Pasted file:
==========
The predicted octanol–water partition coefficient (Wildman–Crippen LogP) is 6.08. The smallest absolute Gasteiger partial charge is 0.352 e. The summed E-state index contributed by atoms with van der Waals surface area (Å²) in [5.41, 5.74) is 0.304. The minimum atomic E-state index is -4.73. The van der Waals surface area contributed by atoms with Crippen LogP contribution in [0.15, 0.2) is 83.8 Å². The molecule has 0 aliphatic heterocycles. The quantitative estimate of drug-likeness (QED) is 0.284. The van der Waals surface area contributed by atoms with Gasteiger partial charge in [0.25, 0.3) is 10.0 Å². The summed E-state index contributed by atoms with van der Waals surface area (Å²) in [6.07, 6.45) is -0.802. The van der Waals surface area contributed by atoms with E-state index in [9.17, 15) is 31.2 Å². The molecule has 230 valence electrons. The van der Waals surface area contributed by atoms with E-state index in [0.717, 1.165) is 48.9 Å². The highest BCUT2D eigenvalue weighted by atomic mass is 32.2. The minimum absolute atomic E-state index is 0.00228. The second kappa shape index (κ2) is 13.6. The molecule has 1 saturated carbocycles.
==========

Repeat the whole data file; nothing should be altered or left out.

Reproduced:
The predicted octanol–water partition coefficient (Wildman–Crippen LogP) is 6.08. The smallest absolute Gasteiger partial charge is 0.352 e. The summed E-state index contributed by atoms with van der Waals surface area (Å²) in [5.41, 5.74) is 0.304. The minimum atomic E-state index is -4.73. The van der Waals surface area contributed by atoms with Crippen LogP contribution in [0.15, 0.2) is 83.8 Å². The molecule has 0 aliphatic heterocycles. The quantitative estimate of drug-likeness (QED) is 0.284. The van der Waals surface area contributed by atoms with Gasteiger partial charge in [0.25, 0.3) is 10.0 Å². The summed E-state index contributed by atoms with van der Waals surface area (Å²) in [6.07, 6.45) is -0.802. The van der Waals surface area contributed by atoms with E-state index in [9.17, 15) is 31.2 Å². The molecule has 230 valence electrons. The van der Waals surface area contributed by atoms with E-state index in [0.717, 1.165) is 48.9 Å². The highest BCUT2D eigenvalue weighted by atomic mass is 32.2. The minimum absolute atomic E-state index is 0.00228. The second kappa shape index (κ2) is 13.6. The molecule has 1 saturated carbocycles.